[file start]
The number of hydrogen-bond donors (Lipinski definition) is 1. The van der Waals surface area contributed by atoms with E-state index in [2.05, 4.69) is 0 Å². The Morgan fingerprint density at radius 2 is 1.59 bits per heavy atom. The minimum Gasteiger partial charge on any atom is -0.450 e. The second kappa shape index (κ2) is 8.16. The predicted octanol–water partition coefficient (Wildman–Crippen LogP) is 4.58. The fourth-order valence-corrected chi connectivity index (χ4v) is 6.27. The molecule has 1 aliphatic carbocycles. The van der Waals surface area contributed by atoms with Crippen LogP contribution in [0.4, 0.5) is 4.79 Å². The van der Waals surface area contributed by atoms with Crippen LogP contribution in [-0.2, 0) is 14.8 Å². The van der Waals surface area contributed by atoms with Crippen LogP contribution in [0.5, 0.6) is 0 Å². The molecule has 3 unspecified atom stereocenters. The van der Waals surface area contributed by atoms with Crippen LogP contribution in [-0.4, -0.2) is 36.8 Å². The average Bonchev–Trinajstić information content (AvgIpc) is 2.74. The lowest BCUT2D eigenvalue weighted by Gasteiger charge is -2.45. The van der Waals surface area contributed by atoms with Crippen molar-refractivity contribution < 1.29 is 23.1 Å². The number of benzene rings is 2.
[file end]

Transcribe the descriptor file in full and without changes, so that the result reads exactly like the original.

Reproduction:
The number of hydrogen-bond donors (Lipinski definition) is 1. The van der Waals surface area contributed by atoms with E-state index in [2.05, 4.69) is 0 Å². The Morgan fingerprint density at radius 2 is 1.59 bits per heavy atom. The minimum Gasteiger partial charge on any atom is -0.450 e. The second kappa shape index (κ2) is 8.16. The predicted octanol–water partition coefficient (Wildman–Crippen LogP) is 4.58. The fourth-order valence-corrected chi connectivity index (χ4v) is 6.27. The molecule has 1 aliphatic carbocycles. The van der Waals surface area contributed by atoms with Crippen LogP contribution in [0.4, 0.5) is 4.79 Å². The van der Waals surface area contributed by atoms with Crippen LogP contribution in [-0.2, 0) is 14.8 Å². The van der Waals surface area contributed by atoms with Crippen LogP contribution in [0.5, 0.6) is 0 Å². The molecule has 3 unspecified atom stereocenters. The van der Waals surface area contributed by atoms with Crippen LogP contribution in [-0.4, -0.2) is 36.8 Å². The average Bonchev–Trinajstić information content (AvgIpc) is 2.74. The lowest BCUT2D eigenvalue weighted by Gasteiger charge is -2.45. The van der Waals surface area contributed by atoms with Crippen molar-refractivity contribution < 1.29 is 23.1 Å². The number of benzene rings is 2.